A Nobel laureate in economics wrote as follows.

Worse still, it is now clear that Bush never had a plan for when the war ended.

"when the war ended" looks to me a clause.

Can a clause follow a preposition "for"?

I used to think only nouns or noun phrases can follow prepositions, as in " a plan for the future" or "a plan for the party".

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"When the war ended" has an ellipsis. The full form would be

...a plan for [the time] when/at which...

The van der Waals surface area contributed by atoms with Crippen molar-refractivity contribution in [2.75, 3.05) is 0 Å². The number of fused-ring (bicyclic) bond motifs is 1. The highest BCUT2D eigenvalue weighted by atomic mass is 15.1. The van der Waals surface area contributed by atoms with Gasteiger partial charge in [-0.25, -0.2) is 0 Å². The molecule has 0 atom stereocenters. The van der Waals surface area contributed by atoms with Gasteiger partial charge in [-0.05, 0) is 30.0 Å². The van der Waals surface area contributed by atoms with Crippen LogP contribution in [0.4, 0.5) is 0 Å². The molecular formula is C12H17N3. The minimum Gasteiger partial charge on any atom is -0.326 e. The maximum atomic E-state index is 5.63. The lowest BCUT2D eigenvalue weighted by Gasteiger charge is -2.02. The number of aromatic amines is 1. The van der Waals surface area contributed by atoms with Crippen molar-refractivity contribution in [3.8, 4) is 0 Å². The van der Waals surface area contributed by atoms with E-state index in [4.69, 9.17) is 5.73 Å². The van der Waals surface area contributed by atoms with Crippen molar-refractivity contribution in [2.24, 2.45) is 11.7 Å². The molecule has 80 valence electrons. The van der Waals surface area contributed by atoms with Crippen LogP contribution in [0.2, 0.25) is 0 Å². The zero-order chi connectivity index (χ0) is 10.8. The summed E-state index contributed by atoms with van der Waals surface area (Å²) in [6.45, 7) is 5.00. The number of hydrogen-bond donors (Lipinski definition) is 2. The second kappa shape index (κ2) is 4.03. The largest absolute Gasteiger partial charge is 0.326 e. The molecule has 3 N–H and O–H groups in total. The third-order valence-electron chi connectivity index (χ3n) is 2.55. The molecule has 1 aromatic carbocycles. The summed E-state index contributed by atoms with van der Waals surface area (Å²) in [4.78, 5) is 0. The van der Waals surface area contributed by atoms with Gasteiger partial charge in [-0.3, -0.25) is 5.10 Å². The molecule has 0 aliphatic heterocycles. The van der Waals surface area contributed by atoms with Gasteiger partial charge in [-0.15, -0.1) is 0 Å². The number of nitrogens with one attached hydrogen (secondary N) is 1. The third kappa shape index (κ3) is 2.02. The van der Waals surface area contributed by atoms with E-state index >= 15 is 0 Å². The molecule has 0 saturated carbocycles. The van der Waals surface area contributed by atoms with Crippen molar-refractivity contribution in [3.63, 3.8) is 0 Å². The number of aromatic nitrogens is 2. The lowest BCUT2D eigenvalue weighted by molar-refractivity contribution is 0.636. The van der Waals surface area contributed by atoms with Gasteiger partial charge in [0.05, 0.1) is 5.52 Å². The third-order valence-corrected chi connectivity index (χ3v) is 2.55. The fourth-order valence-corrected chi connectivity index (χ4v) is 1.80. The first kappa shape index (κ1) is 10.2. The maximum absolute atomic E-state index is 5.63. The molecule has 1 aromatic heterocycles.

The wh-word stands for a noun plus a relativizer.

Compare:

I was thinking about where we might go for our honeymoon (where=the place where/to which)

Do you approve of how he's doing his job as president? (how=the way in which)

I don't know anything about who[m] she's seeing these days (who[m]=the person whom)

The objects of the prepositions look like noun clauses, but they are nominal relative clauses, which are considered by many grammarians to be noun phrases, not noun clauses.

Marilyn Martin

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